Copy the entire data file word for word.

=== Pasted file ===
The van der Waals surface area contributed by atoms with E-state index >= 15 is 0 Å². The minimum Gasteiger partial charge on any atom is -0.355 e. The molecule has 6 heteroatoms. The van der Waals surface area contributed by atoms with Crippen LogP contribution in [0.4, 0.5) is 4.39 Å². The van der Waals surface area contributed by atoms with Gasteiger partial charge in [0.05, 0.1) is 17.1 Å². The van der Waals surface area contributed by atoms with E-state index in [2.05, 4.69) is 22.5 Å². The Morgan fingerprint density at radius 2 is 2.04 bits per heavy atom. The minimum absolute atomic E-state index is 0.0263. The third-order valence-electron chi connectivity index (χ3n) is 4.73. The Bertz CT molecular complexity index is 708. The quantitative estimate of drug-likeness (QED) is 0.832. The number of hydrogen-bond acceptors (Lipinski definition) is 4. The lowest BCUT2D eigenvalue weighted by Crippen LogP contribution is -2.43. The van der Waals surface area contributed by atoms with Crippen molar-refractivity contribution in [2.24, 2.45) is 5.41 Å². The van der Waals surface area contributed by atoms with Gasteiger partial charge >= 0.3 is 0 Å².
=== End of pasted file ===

The van der Waals surface area contributed by atoms with E-state index >= 15 is 0 Å². The minimum Gasteiger partial charge on any atom is -0.355 e. The molecule has 6 heteroatoms. The van der Waals surface area contributed by atoms with Crippen LogP contribution in [0.4, 0.5) is 4.39 Å². The van der Waals surface area contributed by atoms with Gasteiger partial charge in [0.05, 0.1) is 17.1 Å². The van der Waals surface area contributed by atoms with E-state index in [2.05, 4.69) is 22.5 Å². The Morgan fingerprint density at radius 2 is 2.04 bits per heavy atom. The minimum absolute atomic E-state index is 0.0263. The third-order valence-electron chi connectivity index (χ3n) is 4.73. The Bertz CT molecular complexity index is 708. The quantitative estimate of drug-likeness (QED) is 0.832. The number of hydrogen-bond acceptors (Lipinski definition) is 4. The lowest BCUT2D eigenvalue weighted by Crippen LogP contribution is -2.43. The van der Waals surface area contributed by atoms with Crippen molar-refractivity contribution in [2.24, 2.45) is 5.41 Å². The van der Waals surface area contributed by atoms with Gasteiger partial charge >= 0.3 is 0 Å².